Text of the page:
Cyprus is one of the EU’s smallest and most isolated countries, but it hasn’t remained untouched. Travel and tourism were abruptly curtailed.
In mid-April the Central Bank of Cyprus urged banks to focus on the provision of short-term liquidity facilities for up to 12 months at preferential interest rates. This was designed to help viable businesses facing financial difficulties as a result of the pandemic, which in Cypriot terms is generally defined as a reduction of at least 25% in turnover.
For individuals, Cyprus adopted many of the standard measures seen across Europe and beyond: tax payment holidays, national insurance suspension and other easing measures aimed at keeping households afloat and consumer confidence from completely cratering.
The European Commission’s summer economic forecast expects significant risks to the Cyprus economy as a result of the coronavirus pandemic’s impact on the tourism sector, which is predicted to see just 25% of last year’s revenues and high unemployment.
According the forecast’s chapter on Cyprus, “Cyprus was on a solid growth path before the global outbreak of COVID-19”, but “the pandemic, and the confinement measures that followed, have dramatically changed the picture.”
“In the first quarter of 2020, economic growth slowed down considerably, 0.8% (year-on-year), reflecting a significant fall in external demand for goods and tourism” and “economic sentiment and expectations in services are at a historic low, despite a slight improvement in June”, the European Commission stated.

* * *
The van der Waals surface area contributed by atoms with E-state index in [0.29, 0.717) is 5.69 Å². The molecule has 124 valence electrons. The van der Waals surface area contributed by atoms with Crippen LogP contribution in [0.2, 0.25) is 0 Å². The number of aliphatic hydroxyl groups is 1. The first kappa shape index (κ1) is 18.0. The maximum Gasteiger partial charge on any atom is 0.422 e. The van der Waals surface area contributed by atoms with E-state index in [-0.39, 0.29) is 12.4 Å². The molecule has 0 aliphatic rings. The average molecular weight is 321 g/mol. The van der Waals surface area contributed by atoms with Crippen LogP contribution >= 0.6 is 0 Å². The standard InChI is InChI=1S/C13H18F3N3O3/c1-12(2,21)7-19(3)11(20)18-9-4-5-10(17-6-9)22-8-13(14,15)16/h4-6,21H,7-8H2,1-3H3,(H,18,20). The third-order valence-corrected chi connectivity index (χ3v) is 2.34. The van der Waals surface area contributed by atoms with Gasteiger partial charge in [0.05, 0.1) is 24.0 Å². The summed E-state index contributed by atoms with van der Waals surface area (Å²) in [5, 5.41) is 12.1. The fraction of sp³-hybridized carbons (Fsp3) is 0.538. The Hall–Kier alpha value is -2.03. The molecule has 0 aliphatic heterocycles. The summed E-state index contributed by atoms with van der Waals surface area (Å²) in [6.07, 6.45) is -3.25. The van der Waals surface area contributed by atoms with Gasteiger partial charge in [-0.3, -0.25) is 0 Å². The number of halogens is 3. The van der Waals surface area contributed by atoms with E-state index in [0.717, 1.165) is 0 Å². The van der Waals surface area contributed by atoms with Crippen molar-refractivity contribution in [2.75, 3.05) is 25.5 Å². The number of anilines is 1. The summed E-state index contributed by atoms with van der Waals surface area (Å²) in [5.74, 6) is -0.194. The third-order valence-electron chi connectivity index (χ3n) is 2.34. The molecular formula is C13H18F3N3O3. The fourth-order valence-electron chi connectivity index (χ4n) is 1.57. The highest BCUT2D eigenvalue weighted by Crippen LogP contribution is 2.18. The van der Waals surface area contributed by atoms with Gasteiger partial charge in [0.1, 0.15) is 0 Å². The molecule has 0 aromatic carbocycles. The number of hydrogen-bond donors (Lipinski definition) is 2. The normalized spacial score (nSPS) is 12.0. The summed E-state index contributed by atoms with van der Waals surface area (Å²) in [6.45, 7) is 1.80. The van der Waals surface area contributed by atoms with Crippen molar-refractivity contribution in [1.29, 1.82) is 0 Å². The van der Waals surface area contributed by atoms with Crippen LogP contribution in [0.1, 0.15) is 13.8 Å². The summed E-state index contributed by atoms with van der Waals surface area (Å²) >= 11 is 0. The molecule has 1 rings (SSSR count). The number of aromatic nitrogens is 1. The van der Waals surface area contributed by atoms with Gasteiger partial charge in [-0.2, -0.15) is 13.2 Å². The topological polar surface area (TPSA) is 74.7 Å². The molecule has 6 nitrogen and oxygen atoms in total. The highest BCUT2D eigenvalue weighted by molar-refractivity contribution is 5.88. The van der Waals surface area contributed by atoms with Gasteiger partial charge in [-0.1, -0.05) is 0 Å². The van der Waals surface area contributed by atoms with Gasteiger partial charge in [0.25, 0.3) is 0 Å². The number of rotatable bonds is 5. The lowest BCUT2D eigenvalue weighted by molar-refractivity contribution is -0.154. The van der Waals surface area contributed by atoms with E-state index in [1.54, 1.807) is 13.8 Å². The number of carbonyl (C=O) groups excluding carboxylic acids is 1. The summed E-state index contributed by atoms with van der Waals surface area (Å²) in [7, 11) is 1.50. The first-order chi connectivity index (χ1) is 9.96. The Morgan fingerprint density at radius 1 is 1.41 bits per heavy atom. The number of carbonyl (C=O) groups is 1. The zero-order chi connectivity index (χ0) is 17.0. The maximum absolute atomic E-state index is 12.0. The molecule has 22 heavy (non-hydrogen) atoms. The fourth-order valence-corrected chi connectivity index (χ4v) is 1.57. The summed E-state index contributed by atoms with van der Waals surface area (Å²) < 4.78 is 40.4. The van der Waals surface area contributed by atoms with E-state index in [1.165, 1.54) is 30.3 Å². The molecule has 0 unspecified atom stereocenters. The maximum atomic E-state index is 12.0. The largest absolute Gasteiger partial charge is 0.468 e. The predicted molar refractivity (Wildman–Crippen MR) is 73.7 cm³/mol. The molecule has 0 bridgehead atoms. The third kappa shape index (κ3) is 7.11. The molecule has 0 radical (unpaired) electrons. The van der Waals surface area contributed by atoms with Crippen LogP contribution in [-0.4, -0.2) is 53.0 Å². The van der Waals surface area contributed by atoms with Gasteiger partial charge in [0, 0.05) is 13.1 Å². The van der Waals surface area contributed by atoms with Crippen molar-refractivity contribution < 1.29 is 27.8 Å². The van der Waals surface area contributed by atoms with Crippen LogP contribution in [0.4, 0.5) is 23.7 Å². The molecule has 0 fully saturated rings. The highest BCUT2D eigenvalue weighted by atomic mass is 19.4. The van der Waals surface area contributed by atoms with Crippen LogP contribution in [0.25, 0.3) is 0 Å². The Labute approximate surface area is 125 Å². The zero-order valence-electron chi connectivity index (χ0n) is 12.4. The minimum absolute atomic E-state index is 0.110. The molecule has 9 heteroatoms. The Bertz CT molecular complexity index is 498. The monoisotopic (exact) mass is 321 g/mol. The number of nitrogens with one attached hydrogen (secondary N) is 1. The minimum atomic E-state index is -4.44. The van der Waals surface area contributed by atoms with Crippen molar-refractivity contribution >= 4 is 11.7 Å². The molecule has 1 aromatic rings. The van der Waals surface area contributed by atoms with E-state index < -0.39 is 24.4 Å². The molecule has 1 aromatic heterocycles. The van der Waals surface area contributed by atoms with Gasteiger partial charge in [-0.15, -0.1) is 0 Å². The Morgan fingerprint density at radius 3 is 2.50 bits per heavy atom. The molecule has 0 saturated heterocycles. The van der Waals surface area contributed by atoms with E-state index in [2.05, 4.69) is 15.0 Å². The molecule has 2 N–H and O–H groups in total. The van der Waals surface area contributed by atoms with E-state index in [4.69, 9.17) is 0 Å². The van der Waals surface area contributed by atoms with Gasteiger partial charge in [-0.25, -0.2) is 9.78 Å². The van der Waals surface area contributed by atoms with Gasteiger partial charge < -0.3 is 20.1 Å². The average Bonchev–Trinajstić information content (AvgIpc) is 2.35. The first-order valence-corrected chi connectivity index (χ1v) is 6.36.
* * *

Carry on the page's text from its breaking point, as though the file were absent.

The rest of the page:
“Private consumption and investment, notably in equipment, are expected to decline substantially”, but “the stimulus measures adopted, are expected to support employment and household incomes and help businesses to continue investing and maintaining their capacity, thus somewhat mitigating the severe impact on domestic demand”. This is also reflected “in a robust increase in public consumption”.
The contribution of net exports to GDP growth “is set to be significantly negative in 2020 and to turn positive in 2021, albeit not recovering fully to its pre-pandemic levels”.
The COVID-19 pandemic is expected to “significantly dampen international demand for tourism”. Tourist arrivals and revenues “decreased by 46.5% and 52.4%, respectively in the first quarter of 2020 (year-on-year)”. The travel restrictions in place throughout the second quarter, “had a severe impact on the sector”.
“Even if the expected gradual recovery began in July, revenues from tourism could hover around 25% of last year’s level.
“Further prolongation of the travel restrictions from the UK and Russia – Cyprus’ main tourist markets – could have a strong negative effect. Furthermore, the sharp increase in unemployment in services linked to tourism and the increased risk of bankruptcies does not bode well for the recovery in 2021.
Costa & Associates Auditors Ltd